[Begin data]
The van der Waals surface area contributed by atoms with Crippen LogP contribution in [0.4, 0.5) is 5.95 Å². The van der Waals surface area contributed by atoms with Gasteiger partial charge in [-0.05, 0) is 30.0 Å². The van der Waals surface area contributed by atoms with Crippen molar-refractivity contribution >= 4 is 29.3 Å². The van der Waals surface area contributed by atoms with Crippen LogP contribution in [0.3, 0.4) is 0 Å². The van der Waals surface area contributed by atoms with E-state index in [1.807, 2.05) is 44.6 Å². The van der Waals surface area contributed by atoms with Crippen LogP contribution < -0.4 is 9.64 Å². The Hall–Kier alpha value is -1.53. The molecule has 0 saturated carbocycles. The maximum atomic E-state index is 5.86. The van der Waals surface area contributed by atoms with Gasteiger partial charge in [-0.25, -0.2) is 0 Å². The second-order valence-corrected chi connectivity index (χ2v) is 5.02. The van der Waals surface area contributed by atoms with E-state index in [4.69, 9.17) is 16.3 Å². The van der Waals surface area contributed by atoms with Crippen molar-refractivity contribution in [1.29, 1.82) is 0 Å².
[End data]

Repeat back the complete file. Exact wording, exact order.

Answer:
The van der Waals surface area contributed by atoms with Crippen LogP contribution in [0.4, 0.5) is 5.95 Å². The van der Waals surface area contributed by atoms with Gasteiger partial charge in [-0.05, 0) is 30.0 Å². The van der Waals surface area contributed by atoms with Crippen molar-refractivity contribution >= 4 is 29.3 Å². The van der Waals surface area contributed by atoms with Crippen LogP contribution in [0.3, 0.4) is 0 Å². The van der Waals surface area contributed by atoms with E-state index in [1.807, 2.05) is 44.6 Å². The van der Waals surface area contributed by atoms with Crippen LogP contribution < -0.4 is 9.64 Å². The Hall–Kier alpha value is -1.53. The molecule has 0 saturated carbocycles. The maximum atomic E-state index is 5.86. The van der Waals surface area contributed by atoms with Gasteiger partial charge in [-0.25, -0.2) is 0 Å². The second-order valence-corrected chi connectivity index (χ2v) is 5.02. The van der Waals surface area contributed by atoms with E-state index in [4.69, 9.17) is 16.3 Å². The van der Waals surface area contributed by atoms with Crippen molar-refractivity contribution in [1.29, 1.82) is 0 Å².